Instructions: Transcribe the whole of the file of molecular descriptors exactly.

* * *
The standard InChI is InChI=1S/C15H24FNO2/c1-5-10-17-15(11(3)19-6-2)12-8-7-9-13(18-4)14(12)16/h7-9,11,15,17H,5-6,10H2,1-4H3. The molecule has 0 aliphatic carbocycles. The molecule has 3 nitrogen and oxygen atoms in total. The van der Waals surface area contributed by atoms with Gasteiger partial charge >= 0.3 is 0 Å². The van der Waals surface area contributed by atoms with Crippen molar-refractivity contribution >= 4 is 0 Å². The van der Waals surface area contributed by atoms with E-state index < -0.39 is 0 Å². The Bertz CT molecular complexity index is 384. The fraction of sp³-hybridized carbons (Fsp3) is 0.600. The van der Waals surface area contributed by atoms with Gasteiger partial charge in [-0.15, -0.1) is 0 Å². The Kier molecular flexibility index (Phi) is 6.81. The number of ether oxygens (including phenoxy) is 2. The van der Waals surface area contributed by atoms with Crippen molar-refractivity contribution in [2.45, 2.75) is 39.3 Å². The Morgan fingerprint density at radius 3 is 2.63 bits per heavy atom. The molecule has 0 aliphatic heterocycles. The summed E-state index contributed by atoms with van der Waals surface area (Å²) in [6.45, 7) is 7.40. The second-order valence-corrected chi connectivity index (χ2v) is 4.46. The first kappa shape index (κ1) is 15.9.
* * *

The standard InChI is InChI=1S/C15H24FNO2/c1-5-10-17-15(11(3)19-6-2)12-8-7-9-13(18-4)14(12)16/h7-9,11,15,17H,5-6,10H2,1-4H3. The molecule has 0 aliphatic carbocycles. The molecule has 3 nitrogen and oxygen atoms in total. The van der Waals surface area contributed by atoms with Gasteiger partial charge >= 0.3 is 0 Å². The van der Waals surface area contributed by atoms with Crippen molar-refractivity contribution >= 4 is 0 Å². The van der Waals surface area contributed by atoms with E-state index < -0.39 is 0 Å². The Bertz CT molecular complexity index is 384. The fraction of sp³-hybridized carbons (Fsp3) is 0.600. The van der Waals surface area contributed by atoms with Gasteiger partial charge in [-0.15, -0.1) is 0 Å². The Kier molecular flexibility index (Phi) is 6.81. The number of ether oxygens (including phenoxy) is 2. The van der Waals surface area contributed by atoms with Crippen molar-refractivity contribution in [2.45, 2.75) is 39.3 Å². The Morgan fingerprint density at radius 3 is 2.63 bits per heavy atom. The molecule has 0 aliphatic heterocycles. The summed E-state index contributed by atoms with van der Waals surface area (Å²) in [6.45, 7) is 7.40. The second-order valence-corrected chi connectivity index (χ2v) is 4.46. The first kappa shape index (κ1) is 15.9.